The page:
Cold. Damp. Dreary. For the most, that’s the vibe restricted to our venue’s outer peripherary this evening, cheers to one ‘Beast from the East’ having popped into Leeds a little earlier. To be fair, The Chapel isn’t the warmest of places at any given time - not at all surprising of a previous church – and it definitely could have done with somebody turning the heating up somewhat.
Still, supporting band When Young manage to add a decent splash of colour to an otherwise grey and ‘almost-empty’ interior, booted and bright boiler suited as they are. A three-piece from Limerick, now settled in London, they come armed with a handful of catchy, Indie-pop tunes which livens up the small crowd present. You can’t fail to notice their roots in every song, lead singer and bassist Aoife Power’s fired up, high pitched vocals full of that poetic charm you find in many an Irish voice, with lyrics both heart-felt and edgy during tracks about a ‘hell on earth’ and the tragedy that was Grenfell Tower. And, all of this backed up by some decent guitar work that’s utterly riff-tastic and with plenty of scratching in places, too.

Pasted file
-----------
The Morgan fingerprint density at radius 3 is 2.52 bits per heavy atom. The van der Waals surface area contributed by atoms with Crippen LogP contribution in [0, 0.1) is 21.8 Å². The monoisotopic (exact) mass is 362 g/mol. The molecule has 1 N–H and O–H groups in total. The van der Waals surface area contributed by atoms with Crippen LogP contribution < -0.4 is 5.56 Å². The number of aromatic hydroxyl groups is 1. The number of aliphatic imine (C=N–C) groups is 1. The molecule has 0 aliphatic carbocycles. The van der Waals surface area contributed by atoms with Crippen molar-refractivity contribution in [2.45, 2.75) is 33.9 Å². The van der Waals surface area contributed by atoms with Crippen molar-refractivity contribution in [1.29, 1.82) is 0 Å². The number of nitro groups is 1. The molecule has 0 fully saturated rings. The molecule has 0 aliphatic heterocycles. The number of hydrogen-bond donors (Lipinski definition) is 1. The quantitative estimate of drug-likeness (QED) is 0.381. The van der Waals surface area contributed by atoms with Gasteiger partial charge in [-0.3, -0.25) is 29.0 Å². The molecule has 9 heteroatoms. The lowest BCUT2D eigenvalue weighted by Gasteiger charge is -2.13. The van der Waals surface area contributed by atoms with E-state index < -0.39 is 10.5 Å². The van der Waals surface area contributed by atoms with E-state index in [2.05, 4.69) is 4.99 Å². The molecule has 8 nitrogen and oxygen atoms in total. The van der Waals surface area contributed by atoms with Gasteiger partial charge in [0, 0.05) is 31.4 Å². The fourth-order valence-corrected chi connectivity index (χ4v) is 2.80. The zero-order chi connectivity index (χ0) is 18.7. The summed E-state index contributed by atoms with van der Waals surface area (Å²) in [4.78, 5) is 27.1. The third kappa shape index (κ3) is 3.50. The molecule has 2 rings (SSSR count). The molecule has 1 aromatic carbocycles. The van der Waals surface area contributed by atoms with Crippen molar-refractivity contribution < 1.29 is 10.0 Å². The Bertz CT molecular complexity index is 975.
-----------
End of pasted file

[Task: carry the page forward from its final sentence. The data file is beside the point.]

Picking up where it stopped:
Then onto our headliner, Husky Loops. What to say? Well, to begin with, it quickly becomes apparent how these three lads might have derived their collective name... And, secondly, whilst at first glance they may look your traditional three-piece band - all dressed in black, with drum kit and a couple of guitars to hand - their music is anything but standard. The Italian-born, now London-based, Art Rockers spend the evening providing us with a lesson in musical contradictions, wreaking their unconventional havoc upon us for just shy of an hour with a style of music difficult to pin down but magnificently audible, none the less. Beats switch quickly from repetitive to random, melodies from dark to light-hearted and compositions from detailed to hap-hazard. They play all of their songs to a never-ending, looped backing track of ‘all sorts’; minus a couple of several-second interludes, where the lead singer pays homage to the cooler climate – and their “dickhead” promoter for booking them into gigs in a freezer department – their entire set is one long collection of shorter pieces, fused together by an eclectic mix of samples, featuring everything from hip-hop beats to mid-twentieth century style vocals. From start to finish, it’s akin to one long squealy, scratchy, noisy experiment and our ears are the lab rats. But, we survived and all lucky enough to hear the Loops tonight appear ready for their follow-up dose.